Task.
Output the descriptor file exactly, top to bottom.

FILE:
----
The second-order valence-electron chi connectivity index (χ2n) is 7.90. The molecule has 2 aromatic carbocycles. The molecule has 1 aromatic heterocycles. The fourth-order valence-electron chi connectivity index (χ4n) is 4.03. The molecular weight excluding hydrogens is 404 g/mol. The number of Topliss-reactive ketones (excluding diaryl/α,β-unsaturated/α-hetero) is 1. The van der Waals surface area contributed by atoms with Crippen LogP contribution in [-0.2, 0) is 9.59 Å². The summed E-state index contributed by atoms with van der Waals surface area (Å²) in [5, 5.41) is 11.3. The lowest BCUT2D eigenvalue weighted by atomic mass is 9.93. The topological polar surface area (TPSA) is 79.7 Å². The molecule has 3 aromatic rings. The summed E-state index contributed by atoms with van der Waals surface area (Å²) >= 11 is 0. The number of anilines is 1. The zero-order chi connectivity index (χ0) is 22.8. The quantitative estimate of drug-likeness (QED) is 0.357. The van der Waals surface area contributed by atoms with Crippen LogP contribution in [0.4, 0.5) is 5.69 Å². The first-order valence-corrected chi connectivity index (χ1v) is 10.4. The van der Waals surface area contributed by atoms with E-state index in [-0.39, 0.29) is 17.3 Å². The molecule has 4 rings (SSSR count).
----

The second-order valence-electron chi connectivity index (χ2n) is 7.90. The molecule has 2 aromatic carbocycles. The molecule has 1 aromatic heterocycles. The fourth-order valence-electron chi connectivity index (χ4n) is 4.03. The molecular weight excluding hydrogens is 404 g/mol. The number of Topliss-reactive ketones (excluding diaryl/α,β-unsaturated/α-hetero) is 1. The van der Waals surface area contributed by atoms with Crippen LogP contribution in [-0.2, 0) is 9.59 Å². The summed E-state index contributed by atoms with van der Waals surface area (Å²) in [5, 5.41) is 11.3. The lowest BCUT2D eigenvalue weighted by atomic mass is 9.93. The topological polar surface area (TPSA) is 79.7 Å². The molecule has 3 aromatic rings. The summed E-state index contributed by atoms with van der Waals surface area (Å²) >= 11 is 0. The number of anilines is 1. The zero-order chi connectivity index (χ0) is 22.8. The quantitative estimate of drug-likeness (QED) is 0.357. The van der Waals surface area contributed by atoms with Crippen LogP contribution in [0.4, 0.5) is 5.69 Å². The first-order valence-corrected chi connectivity index (χ1v) is 10.4. The van der Waals surface area contributed by atoms with E-state index in [-0.39, 0.29) is 17.3 Å². The molecule has 4 rings (SSSR count).